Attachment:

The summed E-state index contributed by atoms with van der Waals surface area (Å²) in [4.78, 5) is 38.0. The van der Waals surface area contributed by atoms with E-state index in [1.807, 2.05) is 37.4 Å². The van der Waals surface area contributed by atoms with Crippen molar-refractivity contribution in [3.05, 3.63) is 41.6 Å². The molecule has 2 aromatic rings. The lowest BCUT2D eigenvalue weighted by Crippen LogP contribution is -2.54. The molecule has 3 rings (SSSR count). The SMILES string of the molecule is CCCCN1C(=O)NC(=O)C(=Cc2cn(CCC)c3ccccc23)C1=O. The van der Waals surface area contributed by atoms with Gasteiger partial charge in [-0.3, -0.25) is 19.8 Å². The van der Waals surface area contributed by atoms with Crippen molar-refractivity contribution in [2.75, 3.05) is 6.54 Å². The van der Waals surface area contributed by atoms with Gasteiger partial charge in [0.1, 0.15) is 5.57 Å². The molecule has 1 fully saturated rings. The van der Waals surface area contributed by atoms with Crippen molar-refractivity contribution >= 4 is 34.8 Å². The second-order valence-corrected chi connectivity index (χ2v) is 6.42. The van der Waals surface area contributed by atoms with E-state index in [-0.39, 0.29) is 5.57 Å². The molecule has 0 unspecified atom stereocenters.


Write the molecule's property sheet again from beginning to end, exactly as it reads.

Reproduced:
The summed E-state index contributed by atoms with van der Waals surface area (Å²) in [4.78, 5) is 38.0. The van der Waals surface area contributed by atoms with E-state index in [1.807, 2.05) is 37.4 Å². The van der Waals surface area contributed by atoms with Crippen molar-refractivity contribution in [3.05, 3.63) is 41.6 Å². The molecule has 2 aromatic rings. The lowest BCUT2D eigenvalue weighted by Crippen LogP contribution is -2.54. The molecule has 3 rings (SSSR count). The SMILES string of the molecule is CCCCN1C(=O)NC(=O)C(=Cc2cn(CCC)c3ccccc23)C1=O. The van der Waals surface area contributed by atoms with Gasteiger partial charge in [-0.3, -0.25) is 19.8 Å². The van der Waals surface area contributed by atoms with Crippen molar-refractivity contribution in [2.75, 3.05) is 6.54 Å². The van der Waals surface area contributed by atoms with Gasteiger partial charge in [0.1, 0.15) is 5.57 Å². The molecule has 1 fully saturated rings. The van der Waals surface area contributed by atoms with Crippen molar-refractivity contribution >= 4 is 34.8 Å². The second-order valence-corrected chi connectivity index (χ2v) is 6.42. The van der Waals surface area contributed by atoms with E-state index in [-0.39, 0.29) is 5.57 Å². The molecule has 0 unspecified atom stereocenters.